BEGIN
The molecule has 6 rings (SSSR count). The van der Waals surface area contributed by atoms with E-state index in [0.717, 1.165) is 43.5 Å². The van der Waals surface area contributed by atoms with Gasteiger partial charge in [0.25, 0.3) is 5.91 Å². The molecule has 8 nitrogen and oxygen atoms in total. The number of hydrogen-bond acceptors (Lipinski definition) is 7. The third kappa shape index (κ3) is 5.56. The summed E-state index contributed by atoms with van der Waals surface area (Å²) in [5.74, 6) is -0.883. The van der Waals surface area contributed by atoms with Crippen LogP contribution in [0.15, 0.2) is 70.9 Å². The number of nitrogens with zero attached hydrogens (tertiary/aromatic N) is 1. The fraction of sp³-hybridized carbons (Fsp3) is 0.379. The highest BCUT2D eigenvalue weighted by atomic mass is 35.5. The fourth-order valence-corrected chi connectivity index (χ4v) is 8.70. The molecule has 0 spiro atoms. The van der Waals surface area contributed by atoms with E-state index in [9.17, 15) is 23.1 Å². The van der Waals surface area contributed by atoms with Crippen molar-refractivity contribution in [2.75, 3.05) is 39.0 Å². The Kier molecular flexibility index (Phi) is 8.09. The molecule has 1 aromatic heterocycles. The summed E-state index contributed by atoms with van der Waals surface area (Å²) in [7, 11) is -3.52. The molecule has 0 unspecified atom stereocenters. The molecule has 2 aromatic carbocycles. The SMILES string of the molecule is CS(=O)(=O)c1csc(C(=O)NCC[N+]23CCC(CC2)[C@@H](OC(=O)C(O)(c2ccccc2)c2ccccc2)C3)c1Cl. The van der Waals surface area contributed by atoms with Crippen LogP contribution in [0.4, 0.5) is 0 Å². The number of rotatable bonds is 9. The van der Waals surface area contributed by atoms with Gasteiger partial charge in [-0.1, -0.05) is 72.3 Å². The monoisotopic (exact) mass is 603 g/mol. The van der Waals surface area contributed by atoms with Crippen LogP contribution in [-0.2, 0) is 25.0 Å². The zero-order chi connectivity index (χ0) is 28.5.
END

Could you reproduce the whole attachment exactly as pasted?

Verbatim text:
The molecule has 6 rings (SSSR count). The van der Waals surface area contributed by atoms with E-state index in [0.717, 1.165) is 43.5 Å². The van der Waals surface area contributed by atoms with Gasteiger partial charge in [0.25, 0.3) is 5.91 Å². The molecule has 8 nitrogen and oxygen atoms in total. The number of hydrogen-bond acceptors (Lipinski definition) is 7. The third kappa shape index (κ3) is 5.56. The summed E-state index contributed by atoms with van der Waals surface area (Å²) in [5.74, 6) is -0.883. The van der Waals surface area contributed by atoms with Crippen LogP contribution in [0.15, 0.2) is 70.9 Å². The number of nitrogens with zero attached hydrogens (tertiary/aromatic N) is 1. The fraction of sp³-hybridized carbons (Fsp3) is 0.379. The highest BCUT2D eigenvalue weighted by atomic mass is 35.5. The fourth-order valence-corrected chi connectivity index (χ4v) is 8.70. The molecule has 0 spiro atoms. The van der Waals surface area contributed by atoms with E-state index in [9.17, 15) is 23.1 Å². The van der Waals surface area contributed by atoms with Crippen molar-refractivity contribution in [2.75, 3.05) is 39.0 Å². The Kier molecular flexibility index (Phi) is 8.09. The molecule has 1 aromatic heterocycles. The summed E-state index contributed by atoms with van der Waals surface area (Å²) in [7, 11) is -3.52. The molecule has 0 unspecified atom stereocenters. The molecule has 2 aromatic carbocycles. The SMILES string of the molecule is CS(=O)(=O)c1csc(C(=O)NCC[N+]23CCC(CC2)[C@@H](OC(=O)C(O)(c2ccccc2)c2ccccc2)C3)c1Cl. The van der Waals surface area contributed by atoms with Crippen LogP contribution in [0.4, 0.5) is 0 Å². The number of rotatable bonds is 9. The van der Waals surface area contributed by atoms with Gasteiger partial charge in [-0.1, -0.05) is 72.3 Å². The monoisotopic (exact) mass is 603 g/mol. The van der Waals surface area contributed by atoms with Crippen LogP contribution in [-0.2, 0) is 25.0 Å². The zero-order chi connectivity index (χ0) is 28.5.